It’s hard for people in this ideological milieu to avoid the conclusion that we’ve reached the point of no return – at least without something along the lines of a revolution or coup, with a large dollop of ethnic cleansing thrown in.  Hence, American conservatism, the belief in keeping the status quo mostly intact, has slowly died and been replaced by nihilism, “the belief that the destruction of all existing political, social, and religious order is a prerequisite for any future improvement.”  This sequence of events fits with Nietzsche’s view that nihilism grows out the scenario of an idealist running up against reasons to stop believing in his idealistic visions.

This dark, cynical, destructive perspective is one of many reasons the media’s frequent conflation of Trump and Bernie Sanders as comparable revolutionary scourges of “the establishment” never made much sense.  There is nothing comparable on the left to what the GOP has become, except in the darkest reaches of the Internet where 9-11 truthers and other lefty conspiracy theorists blather in obscurity, with zero support from the Democratic party.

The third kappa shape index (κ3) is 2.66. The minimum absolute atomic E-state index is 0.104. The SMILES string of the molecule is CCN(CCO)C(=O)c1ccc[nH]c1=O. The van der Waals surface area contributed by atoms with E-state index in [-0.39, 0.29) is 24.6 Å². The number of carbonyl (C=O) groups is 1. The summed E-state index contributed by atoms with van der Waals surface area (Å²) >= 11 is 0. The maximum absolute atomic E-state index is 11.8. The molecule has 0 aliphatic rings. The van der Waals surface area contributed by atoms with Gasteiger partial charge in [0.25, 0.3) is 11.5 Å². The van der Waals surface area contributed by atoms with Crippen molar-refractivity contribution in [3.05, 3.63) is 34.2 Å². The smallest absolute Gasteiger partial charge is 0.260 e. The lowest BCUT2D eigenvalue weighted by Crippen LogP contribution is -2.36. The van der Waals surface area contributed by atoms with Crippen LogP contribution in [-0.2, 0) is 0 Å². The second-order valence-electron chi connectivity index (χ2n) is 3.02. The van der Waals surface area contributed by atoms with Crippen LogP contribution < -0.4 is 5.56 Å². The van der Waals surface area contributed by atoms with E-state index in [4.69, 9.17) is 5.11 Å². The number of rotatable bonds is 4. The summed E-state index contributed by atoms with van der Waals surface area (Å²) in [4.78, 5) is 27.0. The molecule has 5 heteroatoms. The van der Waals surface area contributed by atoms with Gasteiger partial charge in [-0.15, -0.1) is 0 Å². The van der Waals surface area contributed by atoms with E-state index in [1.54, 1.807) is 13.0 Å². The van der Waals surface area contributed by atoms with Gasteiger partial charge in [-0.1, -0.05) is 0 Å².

In contrast, the Republican party has nominated as its presidential nominee a man who joyfully stomps on almost everything – beyond the blind worship of big business – that the party has ever claimed to believe in. Take, for example:

  • Family values? Don’t even go there.
  • Devotion to Christianity? Does Mr. “Two Corinthians” really know anything about it?
  • Economic growth and stability? Even Fox Business admits that Trump’s plans make no sense and would likely crash the global economy.
  • Actual business success? Perhaps the most underappreciated set of stories this campaign have been those describing how Trump’s businesses have been such a web of con jobs and utter disasters, including his destruction of Atlantic City.
  • A realist foreign policy supporting American interests? In Putin’s interests more likely – the utter cluelessness of Trump’s view of the world inspiring 50 GOP foreign policy officials to declare that they won’t vote for him.
  • Respect for the military and veterans? Look at Trump’s attacks on both John McCain and the Khan family.

I encourage you to run down such a list with your Fox-addicted father or uncle and ask them how they can support a presidential nominee who rejects everything they’ve been claiming to believe in for such a long time.